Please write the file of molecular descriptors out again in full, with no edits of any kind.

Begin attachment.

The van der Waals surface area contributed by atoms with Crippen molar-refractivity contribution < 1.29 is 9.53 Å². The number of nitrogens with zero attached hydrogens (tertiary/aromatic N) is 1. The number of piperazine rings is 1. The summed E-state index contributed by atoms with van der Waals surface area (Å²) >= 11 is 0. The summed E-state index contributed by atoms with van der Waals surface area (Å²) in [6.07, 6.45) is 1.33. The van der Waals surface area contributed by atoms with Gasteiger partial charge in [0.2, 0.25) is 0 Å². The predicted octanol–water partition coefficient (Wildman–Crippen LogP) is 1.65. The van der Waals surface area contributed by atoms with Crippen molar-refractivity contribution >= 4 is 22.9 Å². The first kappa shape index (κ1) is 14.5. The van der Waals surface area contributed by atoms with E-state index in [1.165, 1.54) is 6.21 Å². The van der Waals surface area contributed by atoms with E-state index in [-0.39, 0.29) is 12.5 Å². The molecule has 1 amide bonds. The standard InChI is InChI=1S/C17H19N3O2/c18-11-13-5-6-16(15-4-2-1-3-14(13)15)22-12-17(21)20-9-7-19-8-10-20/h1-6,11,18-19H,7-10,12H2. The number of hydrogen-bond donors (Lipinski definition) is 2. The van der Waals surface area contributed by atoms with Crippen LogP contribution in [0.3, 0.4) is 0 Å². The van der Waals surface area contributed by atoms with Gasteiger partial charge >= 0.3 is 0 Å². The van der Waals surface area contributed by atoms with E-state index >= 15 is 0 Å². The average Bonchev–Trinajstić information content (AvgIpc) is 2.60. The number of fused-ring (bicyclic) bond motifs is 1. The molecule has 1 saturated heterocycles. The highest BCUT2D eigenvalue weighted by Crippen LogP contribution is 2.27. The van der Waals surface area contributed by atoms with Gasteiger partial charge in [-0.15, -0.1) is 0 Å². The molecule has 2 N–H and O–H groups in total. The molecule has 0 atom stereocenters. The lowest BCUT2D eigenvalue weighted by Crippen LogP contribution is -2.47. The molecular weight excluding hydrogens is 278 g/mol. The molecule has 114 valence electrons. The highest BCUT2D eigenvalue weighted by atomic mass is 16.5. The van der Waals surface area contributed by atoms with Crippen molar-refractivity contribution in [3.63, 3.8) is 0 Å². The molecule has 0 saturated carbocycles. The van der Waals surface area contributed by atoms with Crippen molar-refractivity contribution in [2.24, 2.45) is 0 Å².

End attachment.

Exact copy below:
The van der Waals surface area contributed by atoms with Crippen molar-refractivity contribution < 1.29 is 9.53 Å². The number of nitrogens with zero attached hydrogens (tertiary/aromatic N) is 1. The number of piperazine rings is 1. The summed E-state index contributed by atoms with van der Waals surface area (Å²) >= 11 is 0. The summed E-state index contributed by atoms with van der Waals surface area (Å²) in [6.07, 6.45) is 1.33. The van der Waals surface area contributed by atoms with Gasteiger partial charge in [0.2, 0.25) is 0 Å². The predicted octanol–water partition coefficient (Wildman–Crippen LogP) is 1.65. The van der Waals surface area contributed by atoms with Crippen molar-refractivity contribution >= 4 is 22.9 Å². The first kappa shape index (κ1) is 14.5. The van der Waals surface area contributed by atoms with E-state index in [1.165, 1.54) is 6.21 Å². The van der Waals surface area contributed by atoms with E-state index in [-0.39, 0.29) is 12.5 Å². The molecule has 1 amide bonds. The standard InChI is InChI=1S/C17H19N3O2/c18-11-13-5-6-16(15-4-2-1-3-14(13)15)22-12-17(21)20-9-7-19-8-10-20/h1-6,11,18-19H,7-10,12H2. The number of hydrogen-bond donors (Lipinski definition) is 2. The van der Waals surface area contributed by atoms with Crippen LogP contribution in [0.3, 0.4) is 0 Å². The van der Waals surface area contributed by atoms with Gasteiger partial charge >= 0.3 is 0 Å². The van der Waals surface area contributed by atoms with E-state index >= 15 is 0 Å². The average Bonchev–Trinajstić information content (AvgIpc) is 2.60. The number of fused-ring (bicyclic) bond motifs is 1. The molecule has 1 saturated heterocycles. The highest BCUT2D eigenvalue weighted by Crippen LogP contribution is 2.27. The van der Waals surface area contributed by atoms with Gasteiger partial charge in [-0.15, -0.1) is 0 Å². The molecule has 2 N–H and O–H groups in total. The molecule has 0 atom stereocenters. The lowest BCUT2D eigenvalue weighted by Crippen LogP contribution is -2.47. The molecular weight excluding hydrogens is 278 g/mol. The molecule has 114 valence electrons. The highest BCUT2D eigenvalue weighted by atomic mass is 16.5. The van der Waals surface area contributed by atoms with Crippen molar-refractivity contribution in [3.63, 3.8) is 0 Å². The molecule has 0 saturated carbocycles. The van der Waals surface area contributed by atoms with Crippen molar-refractivity contribution in [2.24, 2.45) is 0 Å².